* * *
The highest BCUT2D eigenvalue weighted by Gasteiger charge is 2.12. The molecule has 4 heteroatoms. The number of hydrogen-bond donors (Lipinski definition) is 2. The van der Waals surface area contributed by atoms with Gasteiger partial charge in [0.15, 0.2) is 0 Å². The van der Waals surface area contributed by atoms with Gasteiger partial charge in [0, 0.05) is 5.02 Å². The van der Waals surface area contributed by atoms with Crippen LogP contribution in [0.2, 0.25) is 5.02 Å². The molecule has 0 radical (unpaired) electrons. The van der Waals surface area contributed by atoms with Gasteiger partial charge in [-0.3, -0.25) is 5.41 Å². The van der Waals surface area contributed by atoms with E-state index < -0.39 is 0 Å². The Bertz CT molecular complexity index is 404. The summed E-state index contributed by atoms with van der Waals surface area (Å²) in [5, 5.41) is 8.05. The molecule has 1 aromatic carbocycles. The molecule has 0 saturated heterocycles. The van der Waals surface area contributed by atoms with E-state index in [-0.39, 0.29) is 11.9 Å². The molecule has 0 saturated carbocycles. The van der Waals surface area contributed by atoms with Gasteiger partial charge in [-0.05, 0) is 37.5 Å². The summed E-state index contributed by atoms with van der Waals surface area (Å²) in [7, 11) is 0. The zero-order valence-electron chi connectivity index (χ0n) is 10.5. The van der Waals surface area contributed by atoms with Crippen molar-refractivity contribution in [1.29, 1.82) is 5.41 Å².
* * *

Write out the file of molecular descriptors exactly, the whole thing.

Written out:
The highest BCUT2D eigenvalue weighted by Gasteiger charge is 2.12. The molecule has 4 heteroatoms. The number of hydrogen-bond donors (Lipinski definition) is 2. The van der Waals surface area contributed by atoms with Gasteiger partial charge in [0.15, 0.2) is 0 Å². The van der Waals surface area contributed by atoms with Gasteiger partial charge in [0, 0.05) is 5.02 Å². The van der Waals surface area contributed by atoms with Crippen LogP contribution in [0.2, 0.25) is 5.02 Å². The molecule has 0 radical (unpaired) electrons. The van der Waals surface area contributed by atoms with Gasteiger partial charge in [-0.3, -0.25) is 5.41 Å². The van der Waals surface area contributed by atoms with E-state index < -0.39 is 0 Å². The Bertz CT molecular complexity index is 404. The summed E-state index contributed by atoms with van der Waals surface area (Å²) in [5, 5.41) is 8.05. The molecule has 1 aromatic carbocycles. The molecule has 0 saturated heterocycles. The van der Waals surface area contributed by atoms with E-state index in [-0.39, 0.29) is 11.9 Å². The molecule has 0 saturated carbocycles. The van der Waals surface area contributed by atoms with Gasteiger partial charge in [-0.05, 0) is 37.5 Å². The summed E-state index contributed by atoms with van der Waals surface area (Å²) in [7, 11) is 0. The zero-order valence-electron chi connectivity index (χ0n) is 10.5. The van der Waals surface area contributed by atoms with Crippen molar-refractivity contribution in [1.29, 1.82) is 5.41 Å².